Nuclear Regulatory Commission investigates safety switches at Diablo Canyon nuclear power plant

The federal Nuclear Regulatory Commission is conducting a special inspection at Diablo Canyon nuclear power plant to determine how two safety switches were misaligned, potentially impairing response in the event of a severe reactor accident.

The inspection started Monday and is expected to take several days to complete. It will be conducted by Diablo Canyon’s senior NRC resident inspector, two reactor specialists and an emergency preparedness inspector from the agency’s regional office in Arlington, Texas.

The misaligned switches were discovered Oct. 23 during a refueling shutdown. The misalignment would have prevented two cooling water valves from being opened remotely from the reactor’s control room, forcing operators to be dispatched to manually open the valves.

The valves are part of a safety system that collects water from the floor of the containment building for recirculation to cool the reactor in the event of a severe loss-of-coolant accident.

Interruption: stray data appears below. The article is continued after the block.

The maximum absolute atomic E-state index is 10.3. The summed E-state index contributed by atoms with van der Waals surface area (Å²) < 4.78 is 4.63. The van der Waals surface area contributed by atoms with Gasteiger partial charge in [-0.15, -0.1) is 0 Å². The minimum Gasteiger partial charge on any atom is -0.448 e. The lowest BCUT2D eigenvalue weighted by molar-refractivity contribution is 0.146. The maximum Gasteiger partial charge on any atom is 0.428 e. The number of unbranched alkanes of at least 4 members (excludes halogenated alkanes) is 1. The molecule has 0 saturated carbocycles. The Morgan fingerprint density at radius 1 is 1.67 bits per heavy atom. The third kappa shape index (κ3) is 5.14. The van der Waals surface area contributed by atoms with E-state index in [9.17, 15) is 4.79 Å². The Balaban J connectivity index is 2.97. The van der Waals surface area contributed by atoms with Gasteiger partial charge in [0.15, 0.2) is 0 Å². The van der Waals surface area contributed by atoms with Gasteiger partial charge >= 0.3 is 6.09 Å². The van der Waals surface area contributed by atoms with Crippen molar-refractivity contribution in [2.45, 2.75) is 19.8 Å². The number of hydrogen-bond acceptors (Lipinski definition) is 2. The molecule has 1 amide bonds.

NRC and Pacific Gas and Electric officials say the misaligned valves did not endanger public safety because operators would have opened the valves manually or used another system to provide cooling water. However, manually opening the valves could have delayed response time and exposed operators to radiation.

“But we want a better understanding of why this occurred and the potential impact of this problem,” said Elmo Collins, NRC regional administrator.

The inspectors will examine the circumstances related to the problem, PG&E’s evaluation of the root cause of the problem and the effect the problem had on the availability and reliability of the plant safety systems.

The valves were evidently misaligned when the reactor underwent its previous refueling outage 18 months before.

Jane Swanson, spokeswoman for the San Luis Obispo Mothers for Peace, said she hopes the investigation will determine how the problem could have gone undetected for so long.

The inspection comes on the heels of an announcement by PG&E last week that the utility has applied to the NRC to renew the plant’s operating licenses for 20 more years.

The inspectors will report the findings of their investigation some 45 days after the inspection is complete. The report will be posted on the agency’s Web site.

Reach David Sneed at 781-7930.